The world's largest imaging magnet has attached itself to the University of Minnesota, KSTP reported.
Dr. Kamil Ugurbil told KSTP that he and his colleagues plan on using the device to look at the human brain structure, its anatomy and activity.
The Star Tribune said the device was manufactured in England and traveled across the Atlantic Ocean and through the Great Lakes to Duluth. It was transported to the U of M on a 150-foot trailer.
The magnet, which weighs 110 tons, has 720 miles of wire and other electrical components, and is encased in an iron shield. It is valued between $10 million and $20 million.
According to the Star Tribune, the device is a major component of the NIH BRAIN Initiative, a 10-year project that aims to do for brain research what the Human Genome Project did for genetics.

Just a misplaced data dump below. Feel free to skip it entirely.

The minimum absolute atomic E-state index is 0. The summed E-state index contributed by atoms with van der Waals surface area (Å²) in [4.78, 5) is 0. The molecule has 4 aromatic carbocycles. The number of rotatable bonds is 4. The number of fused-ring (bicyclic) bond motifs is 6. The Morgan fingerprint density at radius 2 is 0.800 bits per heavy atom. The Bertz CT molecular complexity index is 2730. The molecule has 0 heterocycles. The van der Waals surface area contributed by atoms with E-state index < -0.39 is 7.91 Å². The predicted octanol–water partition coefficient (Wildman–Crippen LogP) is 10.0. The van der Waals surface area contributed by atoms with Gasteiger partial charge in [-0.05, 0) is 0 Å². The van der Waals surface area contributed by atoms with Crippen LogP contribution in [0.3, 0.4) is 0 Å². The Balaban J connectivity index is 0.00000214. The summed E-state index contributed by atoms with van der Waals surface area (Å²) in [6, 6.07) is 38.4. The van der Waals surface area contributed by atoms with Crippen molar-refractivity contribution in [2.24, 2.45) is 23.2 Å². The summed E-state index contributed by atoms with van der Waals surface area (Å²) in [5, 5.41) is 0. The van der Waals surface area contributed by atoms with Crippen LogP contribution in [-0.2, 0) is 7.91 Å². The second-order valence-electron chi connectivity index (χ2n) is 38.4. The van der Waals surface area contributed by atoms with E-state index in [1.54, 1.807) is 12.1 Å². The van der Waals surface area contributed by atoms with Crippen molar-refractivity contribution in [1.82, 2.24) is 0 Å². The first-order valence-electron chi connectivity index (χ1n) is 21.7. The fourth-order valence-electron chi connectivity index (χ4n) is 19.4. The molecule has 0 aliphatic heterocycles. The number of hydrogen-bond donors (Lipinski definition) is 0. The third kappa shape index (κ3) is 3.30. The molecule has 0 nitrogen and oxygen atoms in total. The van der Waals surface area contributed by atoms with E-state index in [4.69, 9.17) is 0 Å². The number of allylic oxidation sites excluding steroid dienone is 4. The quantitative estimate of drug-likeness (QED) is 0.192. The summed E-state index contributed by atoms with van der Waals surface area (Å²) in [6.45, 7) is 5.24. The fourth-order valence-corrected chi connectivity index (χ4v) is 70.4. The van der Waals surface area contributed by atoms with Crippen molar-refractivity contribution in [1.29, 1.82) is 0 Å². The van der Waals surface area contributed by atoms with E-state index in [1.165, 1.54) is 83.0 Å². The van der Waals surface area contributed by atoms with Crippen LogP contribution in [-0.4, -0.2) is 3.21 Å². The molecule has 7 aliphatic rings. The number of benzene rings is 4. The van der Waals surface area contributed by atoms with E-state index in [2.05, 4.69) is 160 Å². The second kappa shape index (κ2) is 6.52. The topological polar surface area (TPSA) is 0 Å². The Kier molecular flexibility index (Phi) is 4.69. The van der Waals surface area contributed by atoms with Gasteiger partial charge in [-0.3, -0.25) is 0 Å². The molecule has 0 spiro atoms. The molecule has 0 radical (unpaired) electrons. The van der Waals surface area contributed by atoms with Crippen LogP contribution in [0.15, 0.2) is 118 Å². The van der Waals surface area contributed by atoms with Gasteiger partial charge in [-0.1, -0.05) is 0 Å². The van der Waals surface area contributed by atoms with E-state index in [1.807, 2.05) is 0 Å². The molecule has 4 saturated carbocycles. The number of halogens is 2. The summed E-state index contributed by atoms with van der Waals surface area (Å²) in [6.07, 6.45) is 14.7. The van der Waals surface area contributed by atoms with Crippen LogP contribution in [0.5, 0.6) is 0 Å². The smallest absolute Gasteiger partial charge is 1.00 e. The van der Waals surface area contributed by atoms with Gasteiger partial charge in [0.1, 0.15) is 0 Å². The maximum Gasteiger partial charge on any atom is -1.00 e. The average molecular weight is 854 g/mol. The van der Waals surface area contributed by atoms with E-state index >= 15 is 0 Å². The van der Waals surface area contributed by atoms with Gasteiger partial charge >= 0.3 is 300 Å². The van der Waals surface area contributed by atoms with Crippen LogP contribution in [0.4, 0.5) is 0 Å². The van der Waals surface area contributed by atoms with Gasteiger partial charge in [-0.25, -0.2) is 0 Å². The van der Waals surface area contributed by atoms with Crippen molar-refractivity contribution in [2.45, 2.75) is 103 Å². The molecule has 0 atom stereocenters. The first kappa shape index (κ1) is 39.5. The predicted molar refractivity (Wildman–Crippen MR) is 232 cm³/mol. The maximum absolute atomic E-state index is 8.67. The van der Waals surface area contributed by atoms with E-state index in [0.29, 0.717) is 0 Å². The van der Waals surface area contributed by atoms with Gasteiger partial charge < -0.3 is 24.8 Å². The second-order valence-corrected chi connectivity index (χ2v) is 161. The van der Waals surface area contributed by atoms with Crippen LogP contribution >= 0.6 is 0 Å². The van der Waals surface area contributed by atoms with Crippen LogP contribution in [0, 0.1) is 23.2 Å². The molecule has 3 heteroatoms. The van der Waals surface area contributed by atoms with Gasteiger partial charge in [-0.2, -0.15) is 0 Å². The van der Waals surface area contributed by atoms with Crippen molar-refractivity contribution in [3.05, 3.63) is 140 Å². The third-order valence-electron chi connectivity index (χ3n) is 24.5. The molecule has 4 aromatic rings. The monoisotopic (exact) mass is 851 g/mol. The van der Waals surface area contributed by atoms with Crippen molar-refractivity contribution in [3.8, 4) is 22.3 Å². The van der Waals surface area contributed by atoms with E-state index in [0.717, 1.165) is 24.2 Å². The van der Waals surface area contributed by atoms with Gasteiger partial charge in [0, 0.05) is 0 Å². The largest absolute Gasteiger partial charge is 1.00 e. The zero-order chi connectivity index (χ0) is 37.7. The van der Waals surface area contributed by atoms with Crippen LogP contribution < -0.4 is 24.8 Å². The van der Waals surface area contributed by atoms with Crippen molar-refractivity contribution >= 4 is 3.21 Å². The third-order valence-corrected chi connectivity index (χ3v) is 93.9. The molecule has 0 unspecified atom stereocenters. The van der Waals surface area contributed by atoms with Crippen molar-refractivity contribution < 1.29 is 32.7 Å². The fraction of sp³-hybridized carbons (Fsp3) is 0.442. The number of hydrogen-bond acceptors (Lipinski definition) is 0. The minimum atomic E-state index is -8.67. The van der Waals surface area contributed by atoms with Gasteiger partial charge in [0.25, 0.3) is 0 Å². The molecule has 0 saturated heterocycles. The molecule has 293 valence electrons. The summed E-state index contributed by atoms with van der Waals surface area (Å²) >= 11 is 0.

According to university officials, the device is the first Tesla magnet with a rating of 10.5. Most Tesla magnets, which are used for magnetic resonance imaging (MRI) purposes, are rated 1.5 to 3 or lower.
U of M doctors said a patient and table will be able to fit into the device, which has a giant hole in the center of it.
Getting the device ready will take some time, however. According to the U of M, 40,000 liters of helium will be needed to ramp up the magnet, a process that takes over three months.
Ugurbil hopes to begin testing in July 2014.